History

The Vale of Clwyd has been a pilgrimage route since Christianity first came to North Wales.  There are a number of holy wells marking the route of the pilgrims, their destination may well have been St Winefride's Well at Holywell or St Beuno's, which is now a college and retreat from the stress of modern life.​

Bella Vista was probably originally built as the 'Ticket Office' for a Haematite Mine situated next door.  The mine, which ceased to be worked around 1930, was leased by Thomas Gee in the late 19th Century.  Thomas Gee was better known in the printing trade and founded 'Baner ac Amserau Cymru'.  He would regularly ride from his home in Denbigh to Bodfari on his horse Degwm.

Loads of high quality iron ore were carried down the hill in horse drawn carts from the mine to the weigh-bridge, which is now covered by the road in front of our house (and no longer visible).  The ore was taken down through the village to Bodfari Railway Station from where it was transported, originally to Foryd Harbour, Rhyl for shipment to France and later we believe to Partington Steel Works, on the outskirts of Manchester.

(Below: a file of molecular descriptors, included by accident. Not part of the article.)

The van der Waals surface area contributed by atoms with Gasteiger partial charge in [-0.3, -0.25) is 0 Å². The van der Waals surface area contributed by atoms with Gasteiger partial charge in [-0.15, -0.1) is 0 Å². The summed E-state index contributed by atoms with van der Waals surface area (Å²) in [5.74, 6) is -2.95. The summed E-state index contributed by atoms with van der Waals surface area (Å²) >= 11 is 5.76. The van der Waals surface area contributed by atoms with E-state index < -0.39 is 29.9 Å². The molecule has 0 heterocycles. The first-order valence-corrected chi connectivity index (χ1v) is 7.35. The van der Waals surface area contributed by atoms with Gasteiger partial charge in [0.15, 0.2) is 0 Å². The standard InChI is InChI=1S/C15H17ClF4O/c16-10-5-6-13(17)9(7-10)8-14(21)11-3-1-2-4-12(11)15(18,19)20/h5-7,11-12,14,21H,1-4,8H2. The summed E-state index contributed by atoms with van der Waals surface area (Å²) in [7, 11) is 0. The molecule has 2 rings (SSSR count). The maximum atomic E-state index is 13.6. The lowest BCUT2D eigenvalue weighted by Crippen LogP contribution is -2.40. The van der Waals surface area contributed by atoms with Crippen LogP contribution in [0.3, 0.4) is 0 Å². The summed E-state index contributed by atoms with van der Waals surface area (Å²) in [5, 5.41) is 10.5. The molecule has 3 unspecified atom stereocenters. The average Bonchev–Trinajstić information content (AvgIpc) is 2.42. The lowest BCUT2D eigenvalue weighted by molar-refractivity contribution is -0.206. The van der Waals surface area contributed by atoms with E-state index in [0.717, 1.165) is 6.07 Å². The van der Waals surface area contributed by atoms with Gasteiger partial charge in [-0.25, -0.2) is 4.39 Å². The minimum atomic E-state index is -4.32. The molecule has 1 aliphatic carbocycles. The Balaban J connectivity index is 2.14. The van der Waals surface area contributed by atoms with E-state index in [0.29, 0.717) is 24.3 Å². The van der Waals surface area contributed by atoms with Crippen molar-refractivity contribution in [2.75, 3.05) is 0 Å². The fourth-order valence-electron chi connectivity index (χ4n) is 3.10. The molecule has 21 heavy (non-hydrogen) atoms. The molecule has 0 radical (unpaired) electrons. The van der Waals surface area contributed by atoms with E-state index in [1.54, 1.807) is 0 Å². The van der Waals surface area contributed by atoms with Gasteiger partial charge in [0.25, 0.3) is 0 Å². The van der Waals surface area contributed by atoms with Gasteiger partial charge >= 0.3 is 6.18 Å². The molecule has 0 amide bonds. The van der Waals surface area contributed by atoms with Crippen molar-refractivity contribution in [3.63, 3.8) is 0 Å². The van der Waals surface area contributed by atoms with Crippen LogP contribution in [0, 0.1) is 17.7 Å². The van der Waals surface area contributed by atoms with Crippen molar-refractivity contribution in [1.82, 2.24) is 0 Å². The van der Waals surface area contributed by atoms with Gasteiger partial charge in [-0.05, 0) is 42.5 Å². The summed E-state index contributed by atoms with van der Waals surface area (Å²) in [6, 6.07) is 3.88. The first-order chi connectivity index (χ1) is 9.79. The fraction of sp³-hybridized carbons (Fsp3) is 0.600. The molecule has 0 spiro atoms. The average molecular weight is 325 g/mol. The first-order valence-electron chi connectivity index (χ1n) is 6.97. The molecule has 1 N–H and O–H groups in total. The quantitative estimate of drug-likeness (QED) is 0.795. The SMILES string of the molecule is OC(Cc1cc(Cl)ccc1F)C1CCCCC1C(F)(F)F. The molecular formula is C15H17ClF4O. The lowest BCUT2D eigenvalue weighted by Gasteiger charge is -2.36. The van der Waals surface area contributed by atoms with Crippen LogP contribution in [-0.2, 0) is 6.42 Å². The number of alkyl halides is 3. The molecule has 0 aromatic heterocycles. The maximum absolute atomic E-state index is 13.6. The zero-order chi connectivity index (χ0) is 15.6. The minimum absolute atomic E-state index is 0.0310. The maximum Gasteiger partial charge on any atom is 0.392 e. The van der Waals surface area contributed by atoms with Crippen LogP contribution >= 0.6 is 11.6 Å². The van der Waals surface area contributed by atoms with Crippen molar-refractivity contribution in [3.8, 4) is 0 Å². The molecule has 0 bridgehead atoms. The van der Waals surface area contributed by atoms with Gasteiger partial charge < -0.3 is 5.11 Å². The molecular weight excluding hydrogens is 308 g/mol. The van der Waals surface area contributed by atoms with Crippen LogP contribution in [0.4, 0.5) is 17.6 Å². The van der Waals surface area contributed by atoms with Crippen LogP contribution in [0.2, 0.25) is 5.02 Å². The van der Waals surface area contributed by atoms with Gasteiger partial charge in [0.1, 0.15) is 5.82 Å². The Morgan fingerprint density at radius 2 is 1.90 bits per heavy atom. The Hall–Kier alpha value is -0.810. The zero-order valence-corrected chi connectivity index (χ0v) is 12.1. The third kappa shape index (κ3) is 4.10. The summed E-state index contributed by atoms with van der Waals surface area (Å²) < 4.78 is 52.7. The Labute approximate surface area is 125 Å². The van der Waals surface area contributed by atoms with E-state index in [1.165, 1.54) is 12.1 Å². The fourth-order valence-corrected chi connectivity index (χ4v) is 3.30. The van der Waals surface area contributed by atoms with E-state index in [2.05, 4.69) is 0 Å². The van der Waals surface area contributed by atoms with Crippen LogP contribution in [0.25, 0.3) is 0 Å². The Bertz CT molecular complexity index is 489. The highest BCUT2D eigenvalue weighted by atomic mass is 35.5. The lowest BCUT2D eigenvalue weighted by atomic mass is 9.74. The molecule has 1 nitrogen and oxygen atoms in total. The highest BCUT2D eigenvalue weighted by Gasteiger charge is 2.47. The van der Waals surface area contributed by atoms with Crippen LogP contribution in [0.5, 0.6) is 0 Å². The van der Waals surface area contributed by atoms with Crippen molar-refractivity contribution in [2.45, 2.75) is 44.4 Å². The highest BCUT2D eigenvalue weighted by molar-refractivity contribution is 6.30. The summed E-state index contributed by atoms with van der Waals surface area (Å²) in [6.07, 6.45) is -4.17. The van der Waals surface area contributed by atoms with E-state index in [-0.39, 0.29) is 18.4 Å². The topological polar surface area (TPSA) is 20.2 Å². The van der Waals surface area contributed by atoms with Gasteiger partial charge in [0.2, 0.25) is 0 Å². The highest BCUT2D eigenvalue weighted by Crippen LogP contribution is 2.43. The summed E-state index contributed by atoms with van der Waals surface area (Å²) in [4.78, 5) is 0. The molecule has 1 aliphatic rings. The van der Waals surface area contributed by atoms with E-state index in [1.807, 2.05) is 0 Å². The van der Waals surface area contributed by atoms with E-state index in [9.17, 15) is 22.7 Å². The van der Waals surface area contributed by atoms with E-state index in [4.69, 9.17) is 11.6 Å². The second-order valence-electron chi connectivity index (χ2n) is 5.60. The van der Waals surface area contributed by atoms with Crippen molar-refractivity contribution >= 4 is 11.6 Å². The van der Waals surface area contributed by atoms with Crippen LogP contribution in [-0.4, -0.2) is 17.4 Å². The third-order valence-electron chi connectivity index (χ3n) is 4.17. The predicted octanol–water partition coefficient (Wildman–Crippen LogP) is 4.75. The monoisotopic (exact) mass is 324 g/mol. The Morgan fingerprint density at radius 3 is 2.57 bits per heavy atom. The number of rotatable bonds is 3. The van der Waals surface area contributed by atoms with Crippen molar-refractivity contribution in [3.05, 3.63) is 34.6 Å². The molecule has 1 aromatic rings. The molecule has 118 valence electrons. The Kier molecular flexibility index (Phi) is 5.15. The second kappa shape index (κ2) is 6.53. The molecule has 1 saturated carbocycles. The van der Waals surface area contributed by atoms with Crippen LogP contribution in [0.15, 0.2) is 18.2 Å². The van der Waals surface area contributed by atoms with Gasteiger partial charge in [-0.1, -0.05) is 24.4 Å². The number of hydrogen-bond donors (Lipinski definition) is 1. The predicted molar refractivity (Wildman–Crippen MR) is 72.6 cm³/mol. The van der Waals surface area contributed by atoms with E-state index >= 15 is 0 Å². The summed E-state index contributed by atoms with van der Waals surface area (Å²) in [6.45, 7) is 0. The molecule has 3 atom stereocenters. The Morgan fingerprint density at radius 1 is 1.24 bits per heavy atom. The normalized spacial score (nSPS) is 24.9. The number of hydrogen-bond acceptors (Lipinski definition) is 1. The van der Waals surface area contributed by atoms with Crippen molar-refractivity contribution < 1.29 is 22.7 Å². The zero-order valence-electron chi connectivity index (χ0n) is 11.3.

Later the property became a 'Market Garden' supplying produce to the local comunity.